McKayla Maroney: ‘I’m not competing anymore’

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McKayla Maroney‘s first thought when she fell in the 2012 Olympic vault final was that she must go to the next Olympics to grab gold in her trademark event.

But Maroney won’t compete in Rio in August, announcing she’s moving on following a series of health problems that began before the London Games.

“I don’t want anybody to ever think that McKayla is retiring. I don’t even want people to use that word,” Maroney said in a GymCastic podcast interview from October that was published Wednesday. “The only difference is I’m not competing anymore.”

Her agent confirmed the news Wednesday.

Maroney won Olympic team gold and vault silver at the London Olympics. Her injuries had already started piling up, with a concussion sustained in a floor exercise fall on June 10, 2012, and a broken right big toe and a fractured shin.

Maroney said the toe injury was so serious that it was technically a broken foot and that she was told at her post-Olympic surgery, “You probably will never wear heels again, let alone do gymnastics.”

Before that surgery, Maroney competed on a post-Olympic tour with her teammates. On the second stop of that tour, Maroney fractured her left tibia on an uneven bars dismount.

“I thought that somebody in the crowd shot me in the leg,” Maroney said in a 2014 Inside Gymnastics video interview. “When your tibia fractures, it’s the loudest bone that breaks in the body. So I heard a gunshot, and it wasn’t a gunshot. It was my leg snapping, my tibia snapping. It didn’t even hurt.”

Maroney said she lost all of her leg muscle and her gymnastics skills in the six months off after the leg and toe surgeries. Yet she returned to the sport and repeated as World champion (over Simone Biles) on vault on Oct. 5, 2013, which ended up being her last competitive routine.

Maroney said she had knee problems at those World Championships and then underwent knee surgery on March 6, 2014. She said she also suffered from burnout and depression. She returned to training in 2015, but this time she didn’t come all the way back.

“You have to be so passionate and so in love with gymnastics to be able to get to the Olympics,” Maroney said in October. “When you start losing even just an ounce of that, I was just like, I’m not going to make it.”

Maroney said she ended her bid to return to the Olympics last summer.

“I just got really unhealthy again,” she said. “One day, I was just sitting outside and was like, why am I doing this?”

Maroney, who first enrolled in gymnastics classes as a toddler, remains one of the most recognizable London Olympians, first for her picture-perfect vault in the team final.

“It was just, like, godly,” Maroney said in 2014. “Like I really think that there was angels or something like that.”

VIDEO: Maroney’s near-perfect team final vault

Five days later, Maroney gained even more fame after her shocking fall in the Olympic vault final. She entered as a heavy favorite and the reigning World champion, but landed on her rear on her second of two vaults, which she said she had never fallen on. Maroney received silver behind Romania’s Sandra Izbasa.

“My first thought was, well, I guess I’m going to the next Olympics,” Maroney said in 2014. “And that made me mad.”

Minutes later, she reached Internet meme status for her “not impressed” facial expression on the podium.

“I remember doing the face for literally two seconds,” Maroney said. “Like, if you watch the video, it’s two seconds. And I remember thinking, did I just make a face? Because it’s natural. I do it all the time. I have pictures of me when I’m little doing it. I have it on my Mac computer when I’m like 13.”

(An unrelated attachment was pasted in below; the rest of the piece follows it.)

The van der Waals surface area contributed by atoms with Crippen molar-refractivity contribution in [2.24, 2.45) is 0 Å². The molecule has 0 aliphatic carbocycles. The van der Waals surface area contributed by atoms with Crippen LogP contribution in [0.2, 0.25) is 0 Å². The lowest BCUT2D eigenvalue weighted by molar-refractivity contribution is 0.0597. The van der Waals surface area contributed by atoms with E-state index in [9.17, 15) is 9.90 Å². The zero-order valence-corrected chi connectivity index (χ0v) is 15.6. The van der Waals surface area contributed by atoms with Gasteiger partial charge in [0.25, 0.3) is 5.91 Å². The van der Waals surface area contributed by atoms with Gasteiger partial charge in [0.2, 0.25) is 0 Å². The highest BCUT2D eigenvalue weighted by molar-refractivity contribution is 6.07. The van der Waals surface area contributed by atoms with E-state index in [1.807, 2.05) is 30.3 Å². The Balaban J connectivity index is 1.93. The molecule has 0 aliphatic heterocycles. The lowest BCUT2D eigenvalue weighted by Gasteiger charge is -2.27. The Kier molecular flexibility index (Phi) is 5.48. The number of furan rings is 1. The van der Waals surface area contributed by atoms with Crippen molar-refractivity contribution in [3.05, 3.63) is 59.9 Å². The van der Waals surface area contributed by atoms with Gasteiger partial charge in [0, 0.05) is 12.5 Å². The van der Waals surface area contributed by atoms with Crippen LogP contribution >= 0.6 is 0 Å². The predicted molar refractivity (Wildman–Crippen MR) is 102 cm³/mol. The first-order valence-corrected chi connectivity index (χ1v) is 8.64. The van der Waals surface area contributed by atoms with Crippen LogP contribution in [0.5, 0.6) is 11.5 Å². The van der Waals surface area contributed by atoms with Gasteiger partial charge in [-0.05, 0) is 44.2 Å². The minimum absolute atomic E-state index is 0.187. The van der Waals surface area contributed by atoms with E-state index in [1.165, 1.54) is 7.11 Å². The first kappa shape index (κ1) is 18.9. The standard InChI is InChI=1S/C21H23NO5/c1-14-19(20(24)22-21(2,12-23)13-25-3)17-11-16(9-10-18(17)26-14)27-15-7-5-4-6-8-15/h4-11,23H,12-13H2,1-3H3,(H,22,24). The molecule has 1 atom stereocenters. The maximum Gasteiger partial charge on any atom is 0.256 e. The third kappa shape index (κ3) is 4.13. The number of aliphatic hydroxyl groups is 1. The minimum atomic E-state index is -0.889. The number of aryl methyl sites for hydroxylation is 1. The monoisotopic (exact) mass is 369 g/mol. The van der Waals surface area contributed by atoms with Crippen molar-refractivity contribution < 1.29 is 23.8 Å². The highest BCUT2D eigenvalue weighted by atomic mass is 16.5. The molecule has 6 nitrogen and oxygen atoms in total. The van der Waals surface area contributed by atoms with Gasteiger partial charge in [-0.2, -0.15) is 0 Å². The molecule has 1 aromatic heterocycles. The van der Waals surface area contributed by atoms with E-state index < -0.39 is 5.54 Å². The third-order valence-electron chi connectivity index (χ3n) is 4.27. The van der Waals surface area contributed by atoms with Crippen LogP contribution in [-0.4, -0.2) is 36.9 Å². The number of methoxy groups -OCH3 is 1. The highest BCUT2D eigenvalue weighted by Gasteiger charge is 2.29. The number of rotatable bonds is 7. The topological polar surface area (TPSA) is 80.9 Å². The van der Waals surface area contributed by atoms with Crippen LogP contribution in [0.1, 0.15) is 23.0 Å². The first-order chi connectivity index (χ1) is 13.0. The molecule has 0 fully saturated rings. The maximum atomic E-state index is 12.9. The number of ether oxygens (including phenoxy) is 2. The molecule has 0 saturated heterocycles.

VIDEO: Maroney earns vault silver at London 2012, does not-impressed face

She returned to her room in the Olympic Village that night and saw a text message from her dad.

“Back in the United States, people are talking about the face you made after vault,” she said her dad told her.

Maroney searched the Internet and found Photoshopped images of her looking not impressed next to NASA’s Mars rover, rainbows and Mozart.

She didn’t mind the meme so much as the fall.

“I was sad. I was upset. And I was not impressed,” Maroney said.

She reportedly broke down in the mixed zone speaking with reporters after the competition, her eye makeup running down her face.

“I couldn’t sleep for five days after,” she later said. “The fall just kept repeating in my head.

“If you ask me if I could go back and win a gold, I would say, no thank you. I love my silver medal, and I love what’s happened, and it’s made me a stronger person.”

“There’s definitely moments in your life that changed it, and that was definitely No. 1.”

Maroney is ineligible for NCAA gymnastics because she turned professional before the London Olympics. She said in October that she was pursuing a music career singing and playing instruments, which her agent confirmed Wednesday, and hoped to cheer on the U.S. at the Rio Olympics, possibly in person.

Three members of the five-woman 2012 U.S. Olympic champion have retired from international gymnastics.

Wieber, the 2011 World all-around champion, never returned to competition after the London Games. She attends UCLA, where she is a team manager but unable to compete because she turned professional before the Olympics.

Kyla Ross, the youngest U.S. Olympic gymnast since 1996, announced her international retirement Monday but will still compete in collegiate gymnastics at UCLA. She made the 2013 and 2014 World Championships all-around podiums but struggled last season, finishing 10th in the all-around at the P&G Championships in August.

Olympic all-around champion Gabby Douglas and Olympic floor exercise champion Aly Raisman returned to competition in 2015, were key members of the World Championships team in October and appear likely to make the five-woman U.S. team for Rio this summer.